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School of Biological and Behavioural Sciences

Sensory integration in the brain for spatial navigation

Research environment

The School of Biological and Chemical Sciences at Queen Mary is one of the UK’s elite research centres, according to the 2014 Research Excellence Framework (REF). We offer a multi-disciplinary research environment and have approximately 160 PhD students working on projects in the biological, chemical and psychological sciences. Our students have access to a variety of research facilities supported by experienced staff, as well as a range of student support services.

Training and development

Our PhD students become part of Queen Mary’s Doctoral College which provides training and development opportunities, advice on funding, and financial support for research. Our students also have access to a Researcher Development Programme designed to help recognise and develop key skills and attributes needed to effectively manage research, and to prepare and plan for the next stages of their career.

Project description

The ability to navigate is an essential skill required by both humans and animals. Neural activity in the hippocampus and its adjacent cortical areas has been shown to correlate with the physical location and orientation of an organism, supporting their critical role in spatial learning and memory, as well as navigation planning. However, despite the well-known anatomical connections, it is not clear how an internal unified representation of space, which supports navigation, is generated by integrating sensory inputs. The overall aim of this project is to decipher the neural mechanisms of spatial navigation.

Several spatial cells have been discovered, including place cells in the hippocampus and grid cells in the medial entorhinal cortex. The activity of these cells provides an animal with an internal representation of space as it explores an environment. However, a key unsolved problem is how spatial cells integrate external sensory inputs acquired within an egocentric framework and form internal allocentric spatial representations.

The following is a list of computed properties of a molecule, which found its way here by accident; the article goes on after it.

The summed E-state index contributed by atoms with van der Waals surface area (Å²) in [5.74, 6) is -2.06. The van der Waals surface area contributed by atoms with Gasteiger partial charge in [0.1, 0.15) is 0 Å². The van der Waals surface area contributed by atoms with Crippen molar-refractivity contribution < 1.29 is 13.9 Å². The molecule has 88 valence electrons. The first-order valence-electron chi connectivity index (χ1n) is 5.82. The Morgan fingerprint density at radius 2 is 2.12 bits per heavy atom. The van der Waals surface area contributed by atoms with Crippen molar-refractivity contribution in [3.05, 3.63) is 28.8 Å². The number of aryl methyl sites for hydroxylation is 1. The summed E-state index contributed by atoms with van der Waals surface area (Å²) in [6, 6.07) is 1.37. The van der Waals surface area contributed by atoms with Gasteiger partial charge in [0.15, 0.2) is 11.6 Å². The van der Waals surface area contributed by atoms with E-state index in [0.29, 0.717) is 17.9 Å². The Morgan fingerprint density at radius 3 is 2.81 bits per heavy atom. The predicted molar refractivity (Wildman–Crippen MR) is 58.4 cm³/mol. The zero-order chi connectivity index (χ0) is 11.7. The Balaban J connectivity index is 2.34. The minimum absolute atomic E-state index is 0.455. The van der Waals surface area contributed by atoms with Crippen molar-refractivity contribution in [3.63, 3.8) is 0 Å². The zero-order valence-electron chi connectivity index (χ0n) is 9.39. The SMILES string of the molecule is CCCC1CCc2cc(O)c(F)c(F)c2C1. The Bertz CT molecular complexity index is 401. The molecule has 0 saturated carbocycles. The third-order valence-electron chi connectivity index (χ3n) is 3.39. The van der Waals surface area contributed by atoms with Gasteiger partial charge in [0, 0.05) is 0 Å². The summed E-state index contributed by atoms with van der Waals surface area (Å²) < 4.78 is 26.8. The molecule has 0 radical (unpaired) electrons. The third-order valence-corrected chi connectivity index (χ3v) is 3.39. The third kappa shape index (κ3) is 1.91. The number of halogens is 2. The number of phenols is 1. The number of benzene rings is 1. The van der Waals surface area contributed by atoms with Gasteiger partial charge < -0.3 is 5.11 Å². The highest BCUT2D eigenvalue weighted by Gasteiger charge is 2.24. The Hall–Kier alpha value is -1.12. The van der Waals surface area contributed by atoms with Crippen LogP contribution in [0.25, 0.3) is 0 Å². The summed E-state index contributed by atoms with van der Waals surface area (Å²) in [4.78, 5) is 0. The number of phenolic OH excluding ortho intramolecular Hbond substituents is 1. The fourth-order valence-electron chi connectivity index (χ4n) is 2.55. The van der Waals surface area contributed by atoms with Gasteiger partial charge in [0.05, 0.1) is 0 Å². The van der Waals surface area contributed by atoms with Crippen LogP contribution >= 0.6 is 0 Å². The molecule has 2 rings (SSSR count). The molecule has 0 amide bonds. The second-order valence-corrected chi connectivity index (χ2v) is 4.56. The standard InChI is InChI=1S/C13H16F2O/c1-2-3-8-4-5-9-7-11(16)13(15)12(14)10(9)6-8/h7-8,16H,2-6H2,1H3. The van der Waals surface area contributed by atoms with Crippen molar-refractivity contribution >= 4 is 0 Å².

Virtual reality (VR) offers a powerful tool for investigating spatial cognition, allowing environmental manipulations that are impossible in the real world. We have recently developed a two-dimensional VR (2D VR) system for mice with mainly visual and motor/proprioceptive inputs, allowing a close approximation of spatial representation in the real world.

The goal of this project is to study the integration of sensory inputs during spatial navigation using the manipulations in virtual environments. In particular, we will investigate the interaction and communication between the hippocampus and its adjacent cortical areas during spatial learning and planning. The primary techniques that will be used include in vivo electrophysiological multi-channel recording using tetrodes and Neuropixel probes. Theoretical models will be constructed based on the experimental results, which will be used to explain experimental outcomes and make further predictions and hypotheses for future directions.

See more details on Dr Chen's profile.


This project is open to applicants who have obtained or intend to apply for external funding, or who are able to self-fund. In particular, Chinese applicants can apply for funding through the China Scholarship Council (CSC) which will cover tuition fees, and provide an annual tax-free maintenance allowance and one return flight ticket to China. Please note the deadline for CSC applicants to apply to Queen Mary is 27th January 2021.

For further queries, please contact Dr Chen at


  1. Chen, G., Lu, Y., King, J. A., Cacucci, F. & Burgess, N. Differential influences of environment and self-motion on place and grid cell firing. Nat Commun 10, 630 (2019).
  2. Chen, G., King, J. A., Lu, Y., Cacucci, F. & Burgess, N. Spatial cell firing during virtual navigation of open arenas by head-restrained mice. Elife 7, e34789 (2018).
  3. Chen, G. Identifying posture cells in the brain. Science. 362(6414):520-521. (2018).
  4. Rowland, D. C., Roudi, Y., Moser, M.-B. & Moser, E. I. Ten Years of Grid Cells. Annu Rev Neurosci 39, 1–22 (2015).
  5. Aronov, D., Nevers, R. & Tank, D. W. Mapping of a non-spatial dimension by the hippocampal–entorhinal circuit. Nature 543, 719–722 (2017).
  6. Doeller, C. F., Barry, C. & Burgess, N. Evidence for grid cells in a human memory network. Nature 463, 657–661 (2010).

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